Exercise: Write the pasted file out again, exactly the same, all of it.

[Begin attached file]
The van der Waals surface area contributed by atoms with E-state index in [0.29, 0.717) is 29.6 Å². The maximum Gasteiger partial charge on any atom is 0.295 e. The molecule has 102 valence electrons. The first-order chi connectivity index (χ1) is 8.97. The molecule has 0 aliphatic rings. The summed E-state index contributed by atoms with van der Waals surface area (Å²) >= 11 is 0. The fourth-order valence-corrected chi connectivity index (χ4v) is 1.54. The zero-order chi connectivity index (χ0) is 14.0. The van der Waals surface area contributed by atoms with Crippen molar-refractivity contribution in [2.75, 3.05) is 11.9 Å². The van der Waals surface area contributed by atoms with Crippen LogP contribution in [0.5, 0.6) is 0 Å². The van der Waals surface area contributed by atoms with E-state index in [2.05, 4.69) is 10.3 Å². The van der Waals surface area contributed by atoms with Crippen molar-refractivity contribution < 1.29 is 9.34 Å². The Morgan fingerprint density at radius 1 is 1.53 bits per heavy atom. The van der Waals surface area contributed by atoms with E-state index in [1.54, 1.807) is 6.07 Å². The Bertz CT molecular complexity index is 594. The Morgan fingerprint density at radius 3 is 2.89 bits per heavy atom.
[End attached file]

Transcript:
The van der Waals surface area contributed by atoms with E-state index in [0.29, 0.717) is 29.6 Å². The maximum Gasteiger partial charge on any atom is 0.295 e. The molecule has 102 valence electrons. The first-order chi connectivity index (χ1) is 8.97. The molecule has 0 aliphatic rings. The summed E-state index contributed by atoms with van der Waals surface area (Å²) >= 11 is 0. The fourth-order valence-corrected chi connectivity index (χ4v) is 1.54. The zero-order chi connectivity index (χ0) is 14.0. The van der Waals surface area contributed by atoms with Crippen molar-refractivity contribution in [2.75, 3.05) is 11.9 Å². The van der Waals surface area contributed by atoms with Crippen LogP contribution in [0.5, 0.6) is 0 Å². The van der Waals surface area contributed by atoms with E-state index in [2.05, 4.69) is 10.3 Å². The van der Waals surface area contributed by atoms with Crippen molar-refractivity contribution < 1.29 is 9.34 Å². The Morgan fingerprint density at radius 1 is 1.53 bits per heavy atom. The van der Waals surface area contributed by atoms with E-state index in [1.54, 1.807) is 6.07 Å². The Bertz CT molecular complexity index is 594. The Morgan fingerprint density at radius 3 is 2.89 bits per heavy atom.